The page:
The same is true for the children of adults working with UCS to address their own mental health issues. “Here’s the thing that people don’t often think of: when you have a crisis, those kids all need services because they need the support to process and get through some of the things that they’re experiencing,” Ganguly said.
Sometimes, that means enlisting a mentor to provide a supportive, one-on-one relationship with a caring adult. “It’s really important to be able to access people who are willing to give just an hour a week,” Ganguly said, referring to the standard time commitment for UCS mentors. Mentorships can bring an extra bit of stability to a child’s life, boosting confidence and teaching healthy ways to cope with stress and adversity.
Ganguly stressed that the mentorship program hasn’t stopped because of the pandemic. There is always a need for potential mentors. “We have a lot of kids who are looking for a mentor,” she said. “Contact us. It’s an hour a week to make a difference.”
UCS services extend to adults, as well, addressing both mental health and developmental concerns. Programming for adults with developmental disabilities is extensive and robust, reflecting the diversity of clients’ needs. From job training to residential programs, UCS helps clients stay engaged in their home community.
UCS programs are dynamic, providing varying levels of structure depending on individual needs. The group operates three residential group homes across the state, all licensed by the State of Vermont Department of Aging and Disabilities. Far from the crowded, restrictive group homes of generations past, UCS homes provide each resident with their own private bedroom, and the freedom to dictate their own care and living situation. Additional support services are provided based on the client’s individual needs, and are designed to maximize independence.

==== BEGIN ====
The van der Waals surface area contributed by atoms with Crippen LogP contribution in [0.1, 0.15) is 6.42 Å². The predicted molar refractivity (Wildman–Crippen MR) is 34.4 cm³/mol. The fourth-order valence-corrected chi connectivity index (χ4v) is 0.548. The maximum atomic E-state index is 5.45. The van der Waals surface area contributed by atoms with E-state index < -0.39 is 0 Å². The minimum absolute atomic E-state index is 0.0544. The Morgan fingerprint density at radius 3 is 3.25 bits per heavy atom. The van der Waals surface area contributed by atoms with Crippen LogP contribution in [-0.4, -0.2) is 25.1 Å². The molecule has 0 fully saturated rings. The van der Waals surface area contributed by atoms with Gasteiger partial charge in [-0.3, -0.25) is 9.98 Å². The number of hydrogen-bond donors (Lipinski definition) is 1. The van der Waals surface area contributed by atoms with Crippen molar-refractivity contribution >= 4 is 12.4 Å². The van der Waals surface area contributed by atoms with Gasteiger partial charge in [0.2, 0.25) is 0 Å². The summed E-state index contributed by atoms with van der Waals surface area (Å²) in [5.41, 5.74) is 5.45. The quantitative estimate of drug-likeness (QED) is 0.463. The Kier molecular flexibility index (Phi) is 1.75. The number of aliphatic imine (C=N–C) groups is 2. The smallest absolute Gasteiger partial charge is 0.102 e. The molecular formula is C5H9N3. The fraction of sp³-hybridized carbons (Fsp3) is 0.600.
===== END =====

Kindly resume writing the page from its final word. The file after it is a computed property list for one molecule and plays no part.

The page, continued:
The Shared Living Program matches clients with contracted home providers, who welcome individuals into their household and serve as 24/7 caregivers. Clients who don’t need full-time care can take advantage of the Supervised Independent Living Program, in which adults are empowered to live on their own with the full backing of UCS’s Direct Support staff.
Families caring for adult relatives with developmental disabilities have resources, too. Along with individual case management services, families can reach out to UCS for respite assistance and help procuring financial assistance. The Bridge Program helps families with children under the age of 22 navigate the transition into adulthood, assessing needs and coordinating an appropriate care plan.
These family support services are especially important now, as the pandemic puts increased pressure on caregivers. “With schools being virtual or closed all together, many families are struggling having their son or daughter home much more while trying to provide increased levels of care and working themselves,” said Dawn Danner, Director of Developmental Services for UCS. “We have worked hard to increase supports to these families as much as possible.”